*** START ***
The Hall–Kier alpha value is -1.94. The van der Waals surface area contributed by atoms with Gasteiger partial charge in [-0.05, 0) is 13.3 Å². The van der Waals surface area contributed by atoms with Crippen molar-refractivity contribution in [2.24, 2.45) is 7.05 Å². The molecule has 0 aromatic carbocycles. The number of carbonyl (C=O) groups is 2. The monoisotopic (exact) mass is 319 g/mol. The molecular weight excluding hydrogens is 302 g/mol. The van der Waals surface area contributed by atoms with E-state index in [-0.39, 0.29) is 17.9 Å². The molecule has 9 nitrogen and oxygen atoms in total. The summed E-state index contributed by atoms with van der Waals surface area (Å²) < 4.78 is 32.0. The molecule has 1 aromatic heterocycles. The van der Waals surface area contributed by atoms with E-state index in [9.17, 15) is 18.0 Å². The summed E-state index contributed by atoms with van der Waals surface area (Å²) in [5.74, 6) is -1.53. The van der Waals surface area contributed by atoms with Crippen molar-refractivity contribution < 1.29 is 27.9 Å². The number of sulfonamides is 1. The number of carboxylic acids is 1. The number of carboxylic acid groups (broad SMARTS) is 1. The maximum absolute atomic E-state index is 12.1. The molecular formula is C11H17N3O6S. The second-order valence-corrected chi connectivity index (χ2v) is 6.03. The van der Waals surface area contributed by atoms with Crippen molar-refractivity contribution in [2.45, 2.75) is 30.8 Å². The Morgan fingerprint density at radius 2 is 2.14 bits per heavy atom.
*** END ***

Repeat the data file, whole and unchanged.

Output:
The Hall–Kier alpha value is -1.94. The van der Waals surface area contributed by atoms with Gasteiger partial charge in [-0.05, 0) is 13.3 Å². The van der Waals surface area contributed by atoms with Crippen molar-refractivity contribution in [2.24, 2.45) is 7.05 Å². The molecule has 0 aromatic carbocycles. The number of carbonyl (C=O) groups is 2. The monoisotopic (exact) mass is 319 g/mol. The molecular weight excluding hydrogens is 302 g/mol. The van der Waals surface area contributed by atoms with E-state index in [-0.39, 0.29) is 17.9 Å². The molecule has 9 nitrogen and oxygen atoms in total. The summed E-state index contributed by atoms with van der Waals surface area (Å²) < 4.78 is 32.0. The molecule has 1 aromatic heterocycles. The van der Waals surface area contributed by atoms with E-state index in [9.17, 15) is 18.0 Å². The summed E-state index contributed by atoms with van der Waals surface area (Å²) in [5.74, 6) is -1.53. The van der Waals surface area contributed by atoms with Crippen molar-refractivity contribution < 1.29 is 27.9 Å². The number of sulfonamides is 1. The number of carboxylic acids is 1. The number of carboxylic acid groups (broad SMARTS) is 1. The maximum absolute atomic E-state index is 12.1. The molecular formula is C11H17N3O6S. The second-order valence-corrected chi connectivity index (χ2v) is 6.03. The van der Waals surface area contributed by atoms with Crippen molar-refractivity contribution in [2.45, 2.75) is 30.8 Å². The Morgan fingerprint density at radius 2 is 2.14 bits per heavy atom.